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I am looking for an encryption algorithm that would allow me to know if the password supplied is the correct one or not.

This question can be considered as a follow-up for Q. In particular the answer from bethlakshmi:

When you want the server to use the key, I'm guessing the process is this:

  1. user gives the system his password
  2. system checks the password, hashing it - and it's good.
  3. system takes the password (not the hash!) and the salt and computes the encryption key
  4. system takes encryption key and decrypts AES Key

I would like to do the steps 3 and 4 and forget about the 1 and 2. So, I don't want to store the hash of the password (or password+salt), so I don't want to check the password for correctness as in steps 1 and 2.

Proposal: I would like to compute the encryption key and try to decrypt the AES Key. One way would be that the AES key once decrypted with a valid password then can really allow authentication or... and in case invalid would make the authentication fail.

  1. First question: Is the proposal considered bad practice or not? in case yes bad practice, of course please add the why?
  2. Back to the real question: Is there an encryption method (by this I mean the encryption method used to encrypt the AES key) that would return some error code if the password supplied is incorrect?
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OK, so I need some clarification - how are you using the AES key for authentication. I can't quite get my head around what you are trying to do there and how a symmetric key is involved. –  bethlakshmi Jul 15 '11 at 15:15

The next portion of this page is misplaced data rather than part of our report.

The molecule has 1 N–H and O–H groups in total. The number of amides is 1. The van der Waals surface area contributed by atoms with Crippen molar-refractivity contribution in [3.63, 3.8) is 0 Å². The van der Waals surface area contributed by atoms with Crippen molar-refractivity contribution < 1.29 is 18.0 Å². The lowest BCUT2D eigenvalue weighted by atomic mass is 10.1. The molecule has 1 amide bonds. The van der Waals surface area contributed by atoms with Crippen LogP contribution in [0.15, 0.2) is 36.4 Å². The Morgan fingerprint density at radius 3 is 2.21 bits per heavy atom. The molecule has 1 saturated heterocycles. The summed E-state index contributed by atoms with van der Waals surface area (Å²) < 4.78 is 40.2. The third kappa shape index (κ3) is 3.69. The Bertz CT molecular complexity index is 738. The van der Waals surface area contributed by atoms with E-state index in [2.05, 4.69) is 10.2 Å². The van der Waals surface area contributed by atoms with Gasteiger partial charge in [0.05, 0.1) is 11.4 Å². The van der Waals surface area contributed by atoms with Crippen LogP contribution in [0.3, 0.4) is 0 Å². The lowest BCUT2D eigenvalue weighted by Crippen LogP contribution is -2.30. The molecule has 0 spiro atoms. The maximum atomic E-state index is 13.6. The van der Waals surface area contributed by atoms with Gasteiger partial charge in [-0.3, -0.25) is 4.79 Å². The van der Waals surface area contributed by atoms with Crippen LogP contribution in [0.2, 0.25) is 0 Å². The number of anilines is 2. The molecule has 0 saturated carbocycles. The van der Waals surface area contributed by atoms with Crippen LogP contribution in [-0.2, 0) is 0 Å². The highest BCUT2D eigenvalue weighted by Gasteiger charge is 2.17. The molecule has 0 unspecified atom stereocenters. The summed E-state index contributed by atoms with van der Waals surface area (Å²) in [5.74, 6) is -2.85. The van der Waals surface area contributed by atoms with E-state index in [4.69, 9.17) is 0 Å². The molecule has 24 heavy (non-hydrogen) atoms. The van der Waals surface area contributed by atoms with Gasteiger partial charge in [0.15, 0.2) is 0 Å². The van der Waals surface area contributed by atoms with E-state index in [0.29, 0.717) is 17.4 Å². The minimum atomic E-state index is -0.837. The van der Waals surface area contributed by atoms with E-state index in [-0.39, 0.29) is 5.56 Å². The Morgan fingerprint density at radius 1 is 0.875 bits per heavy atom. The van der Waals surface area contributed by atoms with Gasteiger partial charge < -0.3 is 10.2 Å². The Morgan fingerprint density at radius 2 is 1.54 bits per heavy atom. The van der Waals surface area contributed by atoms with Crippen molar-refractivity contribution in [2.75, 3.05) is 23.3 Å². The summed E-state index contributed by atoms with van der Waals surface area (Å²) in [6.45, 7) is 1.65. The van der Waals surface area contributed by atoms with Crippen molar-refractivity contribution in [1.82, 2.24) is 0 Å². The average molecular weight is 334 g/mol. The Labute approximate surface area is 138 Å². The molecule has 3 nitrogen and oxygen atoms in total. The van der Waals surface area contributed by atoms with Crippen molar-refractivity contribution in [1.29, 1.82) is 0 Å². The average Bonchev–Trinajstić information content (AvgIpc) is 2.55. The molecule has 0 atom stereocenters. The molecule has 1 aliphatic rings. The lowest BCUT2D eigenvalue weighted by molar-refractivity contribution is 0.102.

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2 Answers

up vote 3 down vote accepted

A good way to do this is to append a checksum to the message before encrypting (so you encrypt both the message and its checksum). Now if the user enters a password, you can try decrypting it and see if the resulting decrypted data has a valid checksum. If the checksum is invalid, the user entered their password incorrectly.

Your proposal has weaker security. Your proposal involves storing Hash(password) in the clear. That's bad, because it becomes vulnerable to precomputation attacks and time-space tradeoff attacks (e.g., the infamous "rainbow tables" -- a specific kind of time-space tradeoff, albeit one distinguished more by the colorful name than by the importance of that particular algorithm). The solution I describe above does not have this problem.

Cautions: Be warned that deriving the key from a password or passphrase is inherently weak, because users rarely choose passwords or passphrases with enough entropy. (Passwords are absolutely terrible. Passphrases are a bit better, but still tend to be too weak to resist serious attack.) If security is important, it would be best to avoid deriving the key from a password or passphrase. However, if you must use password-based key derivation, I encourage you to use a slow function for deriving the key from the password (e.g., bcrypt, PBKDF2), to slow down dictionary attacks. Also, don't forget to apply a message authentication code to the encrypted data.

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very clear answer thanks!!! –  smiley Jul 15 '11 at 17:19